Division of Mental Healthand Prevention of Substance Abuse
World Health OrganizationGeneva
Nations for Mental Health:An Action Programme on Mental Health for Underserved Populations
Objectives of Nations for Mental Health
To enhance the attention of people and governments of the world to the effects ofmental health problems and substance abuse on the social well-being and physicalhealth of the worlds underserved populations. A first step is to increase awareness andconcern of the importance of mental health through a series of key high profile regionaland international events. Secondly, efforts will be devoted to building up the will of thekey political authorities to participate. Thirdly, and finally, efforts are to be directed atsecuring political commitments by decision-makers.
To establish a number of demonstration projects in each of the six WHO regions of theworld. They are meant to illustrate the potential of collaborative efforts at country level,with the view of leading on to projects of a larger scale.
To encourage technical support between countries for service development, researchand training.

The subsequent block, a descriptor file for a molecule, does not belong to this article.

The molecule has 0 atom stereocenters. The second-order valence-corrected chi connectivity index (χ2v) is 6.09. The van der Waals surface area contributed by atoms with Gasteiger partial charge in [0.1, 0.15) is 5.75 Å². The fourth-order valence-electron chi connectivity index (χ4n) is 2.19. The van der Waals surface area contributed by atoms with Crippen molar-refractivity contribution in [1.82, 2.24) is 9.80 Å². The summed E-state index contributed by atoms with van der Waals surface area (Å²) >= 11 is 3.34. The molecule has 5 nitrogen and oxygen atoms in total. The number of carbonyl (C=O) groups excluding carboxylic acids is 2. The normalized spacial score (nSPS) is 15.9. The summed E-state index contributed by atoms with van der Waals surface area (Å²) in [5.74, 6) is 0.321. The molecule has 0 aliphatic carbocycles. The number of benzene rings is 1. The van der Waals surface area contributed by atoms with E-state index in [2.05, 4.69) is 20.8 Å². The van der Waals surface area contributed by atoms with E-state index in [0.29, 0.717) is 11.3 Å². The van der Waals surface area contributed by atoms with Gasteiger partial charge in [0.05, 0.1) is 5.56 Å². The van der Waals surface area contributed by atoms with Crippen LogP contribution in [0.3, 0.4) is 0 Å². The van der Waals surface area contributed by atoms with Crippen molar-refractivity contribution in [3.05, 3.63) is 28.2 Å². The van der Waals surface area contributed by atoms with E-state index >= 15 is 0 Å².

The implementation of the programme depends on voluntary contributions from governments,foundations, individuals and others. It receives financial and technical support from the EliLilly and Company Foundation, Johnson and Johnson European Philanthropy Committee,the Government of the United Kingdom of Great Britain and Northern Ireland, the Instituteof Psychiatry at the Maudsley Hospital of London (United Kingdom), the Free and HanseaticCity of Hamburg (Germany), the Villa Pini Foundation (Chieti, Italy), Columbia University(New York, USA), the Laboratoires Servier (Paris, France) and the International Foundationfor Mental Health and Neurosciences (Geneva, Switzerland).
Further information on Nations for Mental Health can be obtained by contacting:
Dr J.A. Costa e Silva, DirectorDivision of Mental Health and Prevention of Substance AbuseorDr B. Saraceno, Programme ManagerNations for Mental HealthDivision of Mental Health and Prevention of Substance AbuseWorld Health OrganizationCH 1211 Geneva 27, SwitzerlandE-mail: firstname.lastname@example.orgTelephone: (41) 22 791.36.03Fax: (41) 22 791.41.60